- Converse County 4-H Youth Development Educator – Position #4365 located in Douglas, Wyoming
- Teton County 4-H Youth Development Educator – Position #4440 located in Jackson, Wyoming
Contracts and Certificates of Liability:
Need a contract signed or a new certificate of liability? Follow these easy steps for best results:
- Allow ample time to process the contracts – two to three weeks at least. More time is preferable.
- A UW generated vendor number specific to the entity requesting the signed contract is required in order to process the contract. If you are unsure if a vendor number is in place, check with Ann. The vendor application is available through the Procurement website. http://www.uwyo.edu/procurement/_files/docs/vendor%20app%209-2014.pdf. Vendor applications associated with contracts for UW Extension should be sent to Ann who will submit them for a vendor number.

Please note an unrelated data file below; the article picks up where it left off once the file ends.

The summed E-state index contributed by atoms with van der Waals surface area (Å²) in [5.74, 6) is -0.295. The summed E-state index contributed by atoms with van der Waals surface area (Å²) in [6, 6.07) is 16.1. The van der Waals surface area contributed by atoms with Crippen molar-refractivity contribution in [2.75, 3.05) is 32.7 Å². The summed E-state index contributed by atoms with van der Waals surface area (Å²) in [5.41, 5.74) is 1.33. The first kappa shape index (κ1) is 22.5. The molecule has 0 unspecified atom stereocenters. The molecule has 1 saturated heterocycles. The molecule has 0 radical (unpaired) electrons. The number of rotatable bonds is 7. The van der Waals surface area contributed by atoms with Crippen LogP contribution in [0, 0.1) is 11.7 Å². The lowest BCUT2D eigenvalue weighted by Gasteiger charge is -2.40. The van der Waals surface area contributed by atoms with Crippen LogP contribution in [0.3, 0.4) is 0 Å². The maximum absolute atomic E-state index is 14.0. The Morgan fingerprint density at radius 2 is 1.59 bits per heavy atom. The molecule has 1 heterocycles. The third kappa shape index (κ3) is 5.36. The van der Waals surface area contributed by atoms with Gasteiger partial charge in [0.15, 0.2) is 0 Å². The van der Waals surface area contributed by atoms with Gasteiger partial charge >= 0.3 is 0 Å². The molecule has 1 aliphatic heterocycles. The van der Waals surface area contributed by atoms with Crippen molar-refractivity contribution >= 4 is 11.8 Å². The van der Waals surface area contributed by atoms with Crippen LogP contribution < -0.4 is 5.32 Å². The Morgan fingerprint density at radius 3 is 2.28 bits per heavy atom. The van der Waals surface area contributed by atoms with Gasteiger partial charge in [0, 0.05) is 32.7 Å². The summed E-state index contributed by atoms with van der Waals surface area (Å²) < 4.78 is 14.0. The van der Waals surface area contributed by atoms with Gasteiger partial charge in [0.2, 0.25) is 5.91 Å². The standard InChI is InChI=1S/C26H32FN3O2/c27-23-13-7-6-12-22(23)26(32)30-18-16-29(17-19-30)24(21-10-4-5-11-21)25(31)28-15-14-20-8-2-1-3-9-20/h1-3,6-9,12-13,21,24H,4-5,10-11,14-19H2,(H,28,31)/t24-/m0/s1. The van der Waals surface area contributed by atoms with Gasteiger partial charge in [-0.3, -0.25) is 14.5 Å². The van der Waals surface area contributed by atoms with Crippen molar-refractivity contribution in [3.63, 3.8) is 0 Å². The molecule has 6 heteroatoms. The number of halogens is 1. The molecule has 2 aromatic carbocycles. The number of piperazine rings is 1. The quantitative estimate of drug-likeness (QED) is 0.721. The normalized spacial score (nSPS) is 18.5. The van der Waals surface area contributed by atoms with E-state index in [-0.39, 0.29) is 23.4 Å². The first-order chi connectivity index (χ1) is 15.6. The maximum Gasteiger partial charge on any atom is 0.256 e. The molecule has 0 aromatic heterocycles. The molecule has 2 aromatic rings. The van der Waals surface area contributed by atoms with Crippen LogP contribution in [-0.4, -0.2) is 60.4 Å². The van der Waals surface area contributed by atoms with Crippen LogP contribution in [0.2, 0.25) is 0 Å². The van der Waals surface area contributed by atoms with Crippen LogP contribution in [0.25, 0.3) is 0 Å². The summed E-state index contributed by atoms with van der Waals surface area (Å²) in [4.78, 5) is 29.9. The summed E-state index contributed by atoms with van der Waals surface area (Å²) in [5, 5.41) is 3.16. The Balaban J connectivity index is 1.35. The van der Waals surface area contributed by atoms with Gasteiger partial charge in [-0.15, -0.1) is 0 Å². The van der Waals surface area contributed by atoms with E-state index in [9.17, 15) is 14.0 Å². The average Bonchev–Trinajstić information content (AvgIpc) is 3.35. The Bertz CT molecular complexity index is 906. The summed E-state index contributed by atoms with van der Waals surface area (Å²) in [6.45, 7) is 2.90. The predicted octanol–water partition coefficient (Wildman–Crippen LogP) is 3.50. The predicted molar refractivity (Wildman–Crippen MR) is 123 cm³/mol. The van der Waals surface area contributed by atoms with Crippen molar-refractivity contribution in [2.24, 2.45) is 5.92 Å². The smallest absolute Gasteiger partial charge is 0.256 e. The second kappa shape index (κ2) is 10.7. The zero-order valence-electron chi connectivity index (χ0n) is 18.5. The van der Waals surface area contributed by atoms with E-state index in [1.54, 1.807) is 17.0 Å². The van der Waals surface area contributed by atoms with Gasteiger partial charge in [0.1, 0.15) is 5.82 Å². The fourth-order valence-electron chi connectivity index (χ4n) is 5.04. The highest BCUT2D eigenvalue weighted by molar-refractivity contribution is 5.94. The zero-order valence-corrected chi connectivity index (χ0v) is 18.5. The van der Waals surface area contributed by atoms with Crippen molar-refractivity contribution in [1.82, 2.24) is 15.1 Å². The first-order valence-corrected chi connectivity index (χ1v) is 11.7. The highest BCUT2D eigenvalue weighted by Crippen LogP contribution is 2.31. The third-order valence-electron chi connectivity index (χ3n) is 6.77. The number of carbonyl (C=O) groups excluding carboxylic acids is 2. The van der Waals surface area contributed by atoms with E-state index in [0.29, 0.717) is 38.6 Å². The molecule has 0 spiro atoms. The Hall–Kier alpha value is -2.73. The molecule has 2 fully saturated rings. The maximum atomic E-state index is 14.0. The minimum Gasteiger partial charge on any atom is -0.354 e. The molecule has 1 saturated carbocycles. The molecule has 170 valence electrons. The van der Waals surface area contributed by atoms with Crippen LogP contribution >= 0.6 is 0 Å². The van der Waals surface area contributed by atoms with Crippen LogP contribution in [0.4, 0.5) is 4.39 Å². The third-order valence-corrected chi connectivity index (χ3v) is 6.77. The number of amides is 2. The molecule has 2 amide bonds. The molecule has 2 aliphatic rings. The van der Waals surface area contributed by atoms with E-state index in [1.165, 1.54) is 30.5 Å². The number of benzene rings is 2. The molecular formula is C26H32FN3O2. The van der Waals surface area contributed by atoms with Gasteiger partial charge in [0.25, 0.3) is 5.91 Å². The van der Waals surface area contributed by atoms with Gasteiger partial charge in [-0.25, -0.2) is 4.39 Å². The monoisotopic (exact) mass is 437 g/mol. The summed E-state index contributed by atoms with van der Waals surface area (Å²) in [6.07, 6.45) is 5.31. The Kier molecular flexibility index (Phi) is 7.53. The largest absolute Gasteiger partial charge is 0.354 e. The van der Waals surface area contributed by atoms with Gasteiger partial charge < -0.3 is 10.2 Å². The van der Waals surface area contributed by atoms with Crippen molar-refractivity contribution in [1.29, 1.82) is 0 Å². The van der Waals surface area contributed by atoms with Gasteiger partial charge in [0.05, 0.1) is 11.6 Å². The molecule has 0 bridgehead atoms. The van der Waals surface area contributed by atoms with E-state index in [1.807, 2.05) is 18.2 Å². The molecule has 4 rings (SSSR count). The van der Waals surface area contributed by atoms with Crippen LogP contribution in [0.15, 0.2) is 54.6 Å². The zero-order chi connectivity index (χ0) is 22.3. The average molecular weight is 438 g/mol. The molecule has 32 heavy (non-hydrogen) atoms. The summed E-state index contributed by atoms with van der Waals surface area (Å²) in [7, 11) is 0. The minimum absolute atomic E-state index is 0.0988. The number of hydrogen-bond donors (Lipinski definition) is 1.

- Fill out the contract in its entirety with the exception of the signature and submit it to Ann. Include any additional documentation that the contract mentions (rules and regulations, etc.).
- Once the contract is signed, Ann will send you the executed contract.
- All certificates of liability requests must be have an associated contract. Once the contract is signed, we can request a certificate of liability from Risk Management. Ann can request the certificate in your behalf.
Communications & Technology Department News from Tana:
Need help promoting your program? Make sure it’s listed on the Extension calendar! We check it daily for events to share on our Extension Facebook page. We’ve even been known to spend money to boost posts – but we can’t do that for your event if we don’t know about it! The calendar is easy to use and it’s a great way to market your program. Contact us if you have any questions.